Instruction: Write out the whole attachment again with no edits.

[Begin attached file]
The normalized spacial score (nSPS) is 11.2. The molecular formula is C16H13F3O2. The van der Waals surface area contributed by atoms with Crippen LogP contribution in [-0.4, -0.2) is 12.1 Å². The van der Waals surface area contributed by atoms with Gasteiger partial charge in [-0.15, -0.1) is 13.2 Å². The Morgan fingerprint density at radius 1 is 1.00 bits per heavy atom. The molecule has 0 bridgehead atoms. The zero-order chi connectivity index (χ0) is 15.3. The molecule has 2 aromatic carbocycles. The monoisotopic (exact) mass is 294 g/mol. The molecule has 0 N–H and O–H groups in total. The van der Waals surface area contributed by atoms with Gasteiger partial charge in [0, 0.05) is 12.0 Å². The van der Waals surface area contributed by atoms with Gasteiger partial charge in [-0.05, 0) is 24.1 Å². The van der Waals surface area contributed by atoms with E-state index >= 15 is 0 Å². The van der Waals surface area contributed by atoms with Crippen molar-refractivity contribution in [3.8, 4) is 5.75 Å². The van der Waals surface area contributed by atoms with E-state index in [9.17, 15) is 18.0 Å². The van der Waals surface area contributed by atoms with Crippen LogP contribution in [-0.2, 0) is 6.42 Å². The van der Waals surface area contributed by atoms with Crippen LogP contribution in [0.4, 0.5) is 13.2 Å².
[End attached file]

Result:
The normalized spacial score (nSPS) is 11.2. The molecular formula is C16H13F3O2. The van der Waals surface area contributed by atoms with Crippen LogP contribution in [-0.4, -0.2) is 12.1 Å². The van der Waals surface area contributed by atoms with Gasteiger partial charge in [-0.15, -0.1) is 13.2 Å². The Morgan fingerprint density at radius 1 is 1.00 bits per heavy atom. The molecule has 0 bridgehead atoms. The zero-order chi connectivity index (χ0) is 15.3. The molecule has 2 aromatic carbocycles. The monoisotopic (exact) mass is 294 g/mol. The molecule has 0 N–H and O–H groups in total. The van der Waals surface area contributed by atoms with Gasteiger partial charge in [0, 0.05) is 12.0 Å². The van der Waals surface area contributed by atoms with Gasteiger partial charge in [-0.05, 0) is 24.1 Å². The van der Waals surface area contributed by atoms with E-state index >= 15 is 0 Å². The van der Waals surface area contributed by atoms with Crippen molar-refractivity contribution in [3.8, 4) is 5.75 Å². The van der Waals surface area contributed by atoms with E-state index in [9.17, 15) is 18.0 Å². The van der Waals surface area contributed by atoms with Crippen LogP contribution in [-0.2, 0) is 6.42 Å². The van der Waals surface area contributed by atoms with Crippen LogP contribution in [0.4, 0.5) is 13.2 Å².